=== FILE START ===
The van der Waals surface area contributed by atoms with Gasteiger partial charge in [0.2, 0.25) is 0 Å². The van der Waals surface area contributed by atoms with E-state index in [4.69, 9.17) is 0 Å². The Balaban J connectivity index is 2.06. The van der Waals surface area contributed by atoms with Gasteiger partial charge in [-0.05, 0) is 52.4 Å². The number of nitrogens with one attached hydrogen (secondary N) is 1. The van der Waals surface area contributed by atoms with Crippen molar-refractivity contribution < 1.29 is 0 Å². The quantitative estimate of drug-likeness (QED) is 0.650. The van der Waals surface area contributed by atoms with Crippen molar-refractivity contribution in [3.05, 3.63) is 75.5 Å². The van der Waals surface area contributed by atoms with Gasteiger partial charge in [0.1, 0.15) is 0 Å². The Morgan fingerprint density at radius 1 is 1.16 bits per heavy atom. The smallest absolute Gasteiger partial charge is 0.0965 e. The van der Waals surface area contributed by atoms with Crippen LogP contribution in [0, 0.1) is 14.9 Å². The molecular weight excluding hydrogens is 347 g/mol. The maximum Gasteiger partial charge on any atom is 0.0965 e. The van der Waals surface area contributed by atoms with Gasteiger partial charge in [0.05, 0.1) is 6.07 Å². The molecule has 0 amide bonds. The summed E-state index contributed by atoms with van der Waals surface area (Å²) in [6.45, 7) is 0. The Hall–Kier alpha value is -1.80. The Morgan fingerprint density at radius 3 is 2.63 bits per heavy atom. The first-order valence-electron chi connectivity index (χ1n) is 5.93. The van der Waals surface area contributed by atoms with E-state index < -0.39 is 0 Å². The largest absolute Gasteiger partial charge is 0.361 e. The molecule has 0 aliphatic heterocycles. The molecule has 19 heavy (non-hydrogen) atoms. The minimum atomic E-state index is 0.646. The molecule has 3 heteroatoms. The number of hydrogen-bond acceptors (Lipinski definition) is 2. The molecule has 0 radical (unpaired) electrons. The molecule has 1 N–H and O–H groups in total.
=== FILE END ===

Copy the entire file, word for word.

The van der Waals surface area contributed by atoms with Gasteiger partial charge in [0.2, 0.25) is 0 Å². The van der Waals surface area contributed by atoms with E-state index in [4.69, 9.17) is 0 Å². The Balaban J connectivity index is 2.06. The van der Waals surface area contributed by atoms with Gasteiger partial charge in [-0.05, 0) is 52.4 Å². The number of nitrogens with one attached hydrogen (secondary N) is 1. The van der Waals surface area contributed by atoms with Crippen molar-refractivity contribution < 1.29 is 0 Å². The quantitative estimate of drug-likeness (QED) is 0.650. The van der Waals surface area contributed by atoms with Crippen molar-refractivity contribution in [3.05, 3.63) is 75.5 Å². The van der Waals surface area contributed by atoms with Gasteiger partial charge in [0.1, 0.15) is 0 Å². The Morgan fingerprint density at radius 1 is 1.16 bits per heavy atom. The smallest absolute Gasteiger partial charge is 0.0965 e. The van der Waals surface area contributed by atoms with Crippen LogP contribution in [0, 0.1) is 14.9 Å². The molecular weight excluding hydrogens is 347 g/mol. The maximum Gasteiger partial charge on any atom is 0.0965 e. The van der Waals surface area contributed by atoms with Gasteiger partial charge in [0.05, 0.1) is 6.07 Å². The molecule has 0 amide bonds. The summed E-state index contributed by atoms with van der Waals surface area (Å²) in [6.45, 7) is 0. The Hall–Kier alpha value is -1.80. The Morgan fingerprint density at radius 3 is 2.63 bits per heavy atom. The first-order valence-electron chi connectivity index (χ1n) is 5.93. The van der Waals surface area contributed by atoms with E-state index < -0.39 is 0 Å². The largest absolute Gasteiger partial charge is 0.361 e. The molecule has 0 aliphatic heterocycles. The molecule has 19 heavy (non-hydrogen) atoms. The minimum atomic E-state index is 0.646. The molecule has 3 heteroatoms. The number of hydrogen-bond acceptors (Lipinski definition) is 2. The molecule has 0 radical (unpaired) electrons. The molecule has 1 N–H and O–H groups in total.